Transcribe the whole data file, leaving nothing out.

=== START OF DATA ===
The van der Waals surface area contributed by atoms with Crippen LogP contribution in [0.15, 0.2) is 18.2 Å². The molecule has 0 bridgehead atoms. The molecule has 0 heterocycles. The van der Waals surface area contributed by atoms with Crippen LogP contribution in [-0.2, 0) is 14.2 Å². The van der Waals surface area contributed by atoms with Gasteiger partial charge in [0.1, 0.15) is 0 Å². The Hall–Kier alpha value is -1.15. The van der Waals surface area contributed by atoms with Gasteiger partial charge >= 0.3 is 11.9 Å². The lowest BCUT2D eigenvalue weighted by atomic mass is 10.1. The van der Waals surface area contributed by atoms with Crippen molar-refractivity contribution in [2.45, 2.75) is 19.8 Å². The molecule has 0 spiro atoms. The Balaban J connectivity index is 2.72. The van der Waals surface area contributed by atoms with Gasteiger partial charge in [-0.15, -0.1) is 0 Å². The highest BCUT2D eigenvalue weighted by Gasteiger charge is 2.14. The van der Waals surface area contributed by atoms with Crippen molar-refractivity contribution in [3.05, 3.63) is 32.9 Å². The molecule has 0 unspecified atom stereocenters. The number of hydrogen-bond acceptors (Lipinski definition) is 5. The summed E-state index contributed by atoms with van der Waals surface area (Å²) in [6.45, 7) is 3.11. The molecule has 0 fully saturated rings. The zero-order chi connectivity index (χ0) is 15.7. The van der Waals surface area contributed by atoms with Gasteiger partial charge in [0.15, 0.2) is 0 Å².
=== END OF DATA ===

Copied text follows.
The van der Waals surface area contributed by atoms with Crippen LogP contribution in [0.15, 0.2) is 18.2 Å². The molecule has 0 bridgehead atoms. The molecule has 0 heterocycles. The van der Waals surface area contributed by atoms with Crippen LogP contribution in [-0.2, 0) is 14.2 Å². The van der Waals surface area contributed by atoms with Gasteiger partial charge in [0.1, 0.15) is 0 Å². The Hall–Kier alpha value is -1.15. The van der Waals surface area contributed by atoms with Gasteiger partial charge >= 0.3 is 11.9 Å². The lowest BCUT2D eigenvalue weighted by atomic mass is 10.1. The van der Waals surface area contributed by atoms with Crippen molar-refractivity contribution in [2.45, 2.75) is 19.8 Å². The molecule has 0 spiro atoms. The Balaban J connectivity index is 2.72. The van der Waals surface area contributed by atoms with Gasteiger partial charge in [-0.15, -0.1) is 0 Å². The highest BCUT2D eigenvalue weighted by Gasteiger charge is 2.14. The van der Waals surface area contributed by atoms with Crippen molar-refractivity contribution in [3.05, 3.63) is 32.9 Å². The molecule has 0 unspecified atom stereocenters. The number of hydrogen-bond acceptors (Lipinski definition) is 5. The summed E-state index contributed by atoms with van der Waals surface area (Å²) in [6.45, 7) is 3.11. The molecule has 0 fully saturated rings. The zero-order chi connectivity index (χ0) is 15.7. The van der Waals surface area contributed by atoms with Gasteiger partial charge in [0.15, 0.2) is 0 Å².